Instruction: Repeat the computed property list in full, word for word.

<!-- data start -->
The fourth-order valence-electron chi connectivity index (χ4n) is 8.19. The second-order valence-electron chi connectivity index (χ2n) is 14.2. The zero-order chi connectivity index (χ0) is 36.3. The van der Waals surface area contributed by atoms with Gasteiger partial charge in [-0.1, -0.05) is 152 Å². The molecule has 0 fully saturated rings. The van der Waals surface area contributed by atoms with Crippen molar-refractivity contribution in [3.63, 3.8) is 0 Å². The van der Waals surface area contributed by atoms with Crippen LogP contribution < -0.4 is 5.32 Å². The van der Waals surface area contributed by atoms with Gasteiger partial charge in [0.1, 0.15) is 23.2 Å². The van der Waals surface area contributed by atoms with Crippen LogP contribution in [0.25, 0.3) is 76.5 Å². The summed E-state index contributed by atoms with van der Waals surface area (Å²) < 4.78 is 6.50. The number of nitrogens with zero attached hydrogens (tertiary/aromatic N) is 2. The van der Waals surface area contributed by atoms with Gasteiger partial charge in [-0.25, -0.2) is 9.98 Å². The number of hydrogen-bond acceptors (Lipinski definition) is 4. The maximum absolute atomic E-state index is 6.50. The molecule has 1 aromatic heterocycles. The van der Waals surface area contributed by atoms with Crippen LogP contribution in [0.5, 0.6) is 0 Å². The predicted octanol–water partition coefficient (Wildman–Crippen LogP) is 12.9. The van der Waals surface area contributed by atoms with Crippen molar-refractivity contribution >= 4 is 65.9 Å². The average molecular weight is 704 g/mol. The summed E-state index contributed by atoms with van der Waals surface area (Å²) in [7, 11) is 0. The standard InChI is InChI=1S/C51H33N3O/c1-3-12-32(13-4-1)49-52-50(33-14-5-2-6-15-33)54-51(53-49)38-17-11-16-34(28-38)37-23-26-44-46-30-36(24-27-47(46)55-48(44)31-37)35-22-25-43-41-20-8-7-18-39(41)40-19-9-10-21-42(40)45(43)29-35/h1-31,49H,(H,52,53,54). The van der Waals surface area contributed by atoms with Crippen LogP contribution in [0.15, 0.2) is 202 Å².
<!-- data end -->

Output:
The fourth-order valence-electron chi connectivity index (χ4n) is 8.19. The second-order valence-electron chi connectivity index (χ2n) is 14.2. The zero-order chi connectivity index (χ0) is 36.3. The van der Waals surface area contributed by atoms with Gasteiger partial charge in [-0.1, -0.05) is 152 Å². The molecule has 0 fully saturated rings. The van der Waals surface area contributed by atoms with Crippen molar-refractivity contribution in [3.63, 3.8) is 0 Å². The van der Waals surface area contributed by atoms with Crippen LogP contribution < -0.4 is 5.32 Å². The van der Waals surface area contributed by atoms with Gasteiger partial charge in [0.1, 0.15) is 23.2 Å². The van der Waals surface area contributed by atoms with Crippen LogP contribution in [0.25, 0.3) is 76.5 Å². The summed E-state index contributed by atoms with van der Waals surface area (Å²) < 4.78 is 6.50. The number of nitrogens with zero attached hydrogens (tertiary/aromatic N) is 2. The van der Waals surface area contributed by atoms with Gasteiger partial charge in [-0.25, -0.2) is 9.98 Å². The number of hydrogen-bond acceptors (Lipinski definition) is 4. The maximum absolute atomic E-state index is 6.50. The molecule has 1 aromatic heterocycles. The van der Waals surface area contributed by atoms with Crippen LogP contribution in [0.5, 0.6) is 0 Å². The predicted octanol–water partition coefficient (Wildman–Crippen LogP) is 12.9. The van der Waals surface area contributed by atoms with Crippen molar-refractivity contribution >= 4 is 65.9 Å². The average molecular weight is 704 g/mol. The summed E-state index contributed by atoms with van der Waals surface area (Å²) in [7, 11) is 0. The standard InChI is InChI=1S/C51H33N3O/c1-3-12-32(13-4-1)49-52-50(33-14-5-2-6-15-33)54-51(53-49)38-17-11-16-34(28-38)37-23-26-44-46-30-36(24-27-47(46)55-48(44)31-37)35-22-25-43-41-20-8-7-18-39(41)40-19-9-10-21-42(40)45(43)29-35/h1-31,49H,(H,52,53,54). The van der Waals surface area contributed by atoms with Crippen LogP contribution in [0.15, 0.2) is 202 Å².